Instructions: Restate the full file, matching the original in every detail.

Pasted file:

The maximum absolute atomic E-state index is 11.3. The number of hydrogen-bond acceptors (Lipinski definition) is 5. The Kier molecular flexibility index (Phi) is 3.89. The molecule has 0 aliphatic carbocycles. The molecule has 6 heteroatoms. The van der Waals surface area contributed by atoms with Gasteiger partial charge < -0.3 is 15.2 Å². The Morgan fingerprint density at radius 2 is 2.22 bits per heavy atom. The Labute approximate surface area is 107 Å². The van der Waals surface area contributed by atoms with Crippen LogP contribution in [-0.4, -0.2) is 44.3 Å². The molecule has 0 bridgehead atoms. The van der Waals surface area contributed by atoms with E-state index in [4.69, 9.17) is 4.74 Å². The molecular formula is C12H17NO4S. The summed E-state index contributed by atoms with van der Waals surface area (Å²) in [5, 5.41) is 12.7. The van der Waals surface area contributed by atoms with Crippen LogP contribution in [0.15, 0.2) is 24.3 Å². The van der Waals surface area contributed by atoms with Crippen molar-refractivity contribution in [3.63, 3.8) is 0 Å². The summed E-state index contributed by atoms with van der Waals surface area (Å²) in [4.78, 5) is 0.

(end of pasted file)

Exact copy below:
The maximum absolute atomic E-state index is 11.3. The number of hydrogen-bond acceptors (Lipinski definition) is 5. The Kier molecular flexibility index (Phi) is 3.89. The molecule has 0 aliphatic carbocycles. The molecule has 6 heteroatoms. The van der Waals surface area contributed by atoms with Gasteiger partial charge < -0.3 is 15.2 Å². The Morgan fingerprint density at radius 2 is 2.22 bits per heavy atom. The Labute approximate surface area is 107 Å². The van der Waals surface area contributed by atoms with Crippen LogP contribution in [-0.4, -0.2) is 44.3 Å². The molecule has 0 bridgehead atoms. The van der Waals surface area contributed by atoms with E-state index in [4.69, 9.17) is 4.74 Å². The molecular formula is C12H17NO4S. The summed E-state index contributed by atoms with van der Waals surface area (Å²) in [5, 5.41) is 12.7. The van der Waals surface area contributed by atoms with Crippen LogP contribution in [0.15, 0.2) is 24.3 Å². The van der Waals surface area contributed by atoms with Crippen molar-refractivity contribution in [3.63, 3.8) is 0 Å². The summed E-state index contributed by atoms with van der Waals surface area (Å²) in [4.78, 5) is 0.